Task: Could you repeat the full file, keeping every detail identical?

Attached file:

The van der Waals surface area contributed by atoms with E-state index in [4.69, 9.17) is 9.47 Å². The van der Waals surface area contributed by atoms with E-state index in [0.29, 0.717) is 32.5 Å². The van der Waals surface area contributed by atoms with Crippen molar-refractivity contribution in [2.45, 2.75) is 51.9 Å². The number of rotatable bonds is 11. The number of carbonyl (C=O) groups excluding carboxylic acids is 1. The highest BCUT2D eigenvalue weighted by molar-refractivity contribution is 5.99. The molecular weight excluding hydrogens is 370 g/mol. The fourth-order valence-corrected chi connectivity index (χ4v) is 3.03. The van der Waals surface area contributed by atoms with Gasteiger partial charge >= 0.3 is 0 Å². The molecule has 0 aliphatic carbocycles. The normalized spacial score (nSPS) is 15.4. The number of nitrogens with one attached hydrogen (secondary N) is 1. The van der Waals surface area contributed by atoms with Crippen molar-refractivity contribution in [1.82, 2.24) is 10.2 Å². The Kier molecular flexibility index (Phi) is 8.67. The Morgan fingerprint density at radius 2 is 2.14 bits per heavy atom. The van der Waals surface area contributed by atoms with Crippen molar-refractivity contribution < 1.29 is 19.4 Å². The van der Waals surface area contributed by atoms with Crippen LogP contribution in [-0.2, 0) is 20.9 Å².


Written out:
The van der Waals surface area contributed by atoms with E-state index in [4.69, 9.17) is 9.47 Å². The van der Waals surface area contributed by atoms with E-state index in [0.29, 0.717) is 32.5 Å². The van der Waals surface area contributed by atoms with Crippen molar-refractivity contribution in [2.45, 2.75) is 51.9 Å². The number of rotatable bonds is 11. The number of carbonyl (C=O) groups excluding carboxylic acids is 1. The highest BCUT2D eigenvalue weighted by molar-refractivity contribution is 5.99. The molecular weight excluding hydrogens is 370 g/mol. The fourth-order valence-corrected chi connectivity index (χ4v) is 3.03. The van der Waals surface area contributed by atoms with Gasteiger partial charge >= 0.3 is 0 Å². The molecule has 0 aliphatic carbocycles. The normalized spacial score (nSPS) is 15.4. The number of nitrogens with one attached hydrogen (secondary N) is 1. The van der Waals surface area contributed by atoms with Crippen molar-refractivity contribution in [1.82, 2.24) is 10.2 Å². The Kier molecular flexibility index (Phi) is 8.67. The Morgan fingerprint density at radius 2 is 2.14 bits per heavy atom. The van der Waals surface area contributed by atoms with Crippen molar-refractivity contribution < 1.29 is 19.4 Å². The van der Waals surface area contributed by atoms with Crippen LogP contribution in [-0.2, 0) is 20.9 Å².